for the potential damage he is likely to inflict, unless restrained, on
the country's present and future

Will Scandinavian countries lead a Europian role in the Middle East ?

http://www.arabwashingtonian.org/
Dr. Salim Nazzal

In an interview with Zena Fayyad on the Anb Arab channel, Trad Hamada the Lebanese ex- minister, wondered aloud why Arabs always see Europe as comprising only Britain , France and Germany . Why don't Arabs try to engage with other European countries regarding Middle Eastern issues? Hamada is right. The traditional Arab political thinking about Europe often means Britain , France and Germany , if we naturally put aside the Soviet Union and Russia which was a blend of the east and west. However, this question may start a debate about the future Arab-European relationship, in light of current developments in the Middle East, especially in the triangle of crisis, Iraq, Palestine and Lebanon, and given the tension between the USA and Iran about the latter's nuclear program, which some assume may end in an American strike against Iran. These issues are, of course, in addition to the crises in Sudan and Somalia and most importantly in the question of the dialogue between the two worlds which is related to a greater or lesser extent with most of these crises.

Traditional Arab thinking about Europe is perhaps justified and colored by past historical events, when the vast majority of Arab countries were colonized by these two countries (except, of course, for Libya, which was colonized by Italy), in addition to their contemporary status as perhaps the most powerful nations in the European Union. They played a major role in shaping the political map of the modern Middle East, from the time of the Sykes-Picot agreement of 1916 and the Balfour declaration of 1917, which established the base of the Zionist state, which has subsequently become and remains the major reason behind much of the instability in the Middle East .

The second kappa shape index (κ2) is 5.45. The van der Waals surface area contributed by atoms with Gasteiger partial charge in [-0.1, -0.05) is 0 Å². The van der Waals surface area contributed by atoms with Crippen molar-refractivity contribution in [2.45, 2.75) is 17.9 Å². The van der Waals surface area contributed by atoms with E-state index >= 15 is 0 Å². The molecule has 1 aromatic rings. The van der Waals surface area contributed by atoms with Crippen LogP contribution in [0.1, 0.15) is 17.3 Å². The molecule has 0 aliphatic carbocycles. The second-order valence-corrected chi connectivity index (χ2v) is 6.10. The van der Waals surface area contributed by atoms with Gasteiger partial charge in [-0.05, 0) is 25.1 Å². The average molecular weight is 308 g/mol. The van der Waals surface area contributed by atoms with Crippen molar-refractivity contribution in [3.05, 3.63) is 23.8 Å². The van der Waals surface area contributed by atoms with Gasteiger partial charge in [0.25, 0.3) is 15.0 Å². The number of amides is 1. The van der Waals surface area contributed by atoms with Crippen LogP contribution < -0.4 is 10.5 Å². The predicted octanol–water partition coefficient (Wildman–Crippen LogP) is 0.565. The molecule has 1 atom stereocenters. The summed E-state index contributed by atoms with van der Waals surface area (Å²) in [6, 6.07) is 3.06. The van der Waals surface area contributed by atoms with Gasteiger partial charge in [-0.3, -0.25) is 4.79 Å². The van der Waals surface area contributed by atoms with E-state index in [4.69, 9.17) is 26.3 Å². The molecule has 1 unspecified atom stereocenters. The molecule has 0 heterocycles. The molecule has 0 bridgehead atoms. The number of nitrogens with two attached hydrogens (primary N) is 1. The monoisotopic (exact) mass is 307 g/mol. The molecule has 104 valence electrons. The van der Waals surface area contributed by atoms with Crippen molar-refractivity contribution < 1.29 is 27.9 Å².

The period which followed the British-French-Israeli tripartite attack on Egypt in 1956 witnessed an increase of American influence in the Middle East ... Apart from the few positive US regional strategies, such as the Americans' objection to the trio's aforementioned attack on Egypt and Bush Senior's forces liberation of Kuwait, most Arabs view the USA as hostile to their cause, especially in matters connected with Israel. In the view of most Arabs the USA has historically paid little attention to finding a just solution to the Palestinian conflict; indeed, instead of playing a constructive role befitting the prestige of America as a major power, its role has been as a hostage to the Zionist lobby groups which have tied the American role in the Middle East to their political agenda, a situation which has led in the end to damaging its image throughout the region.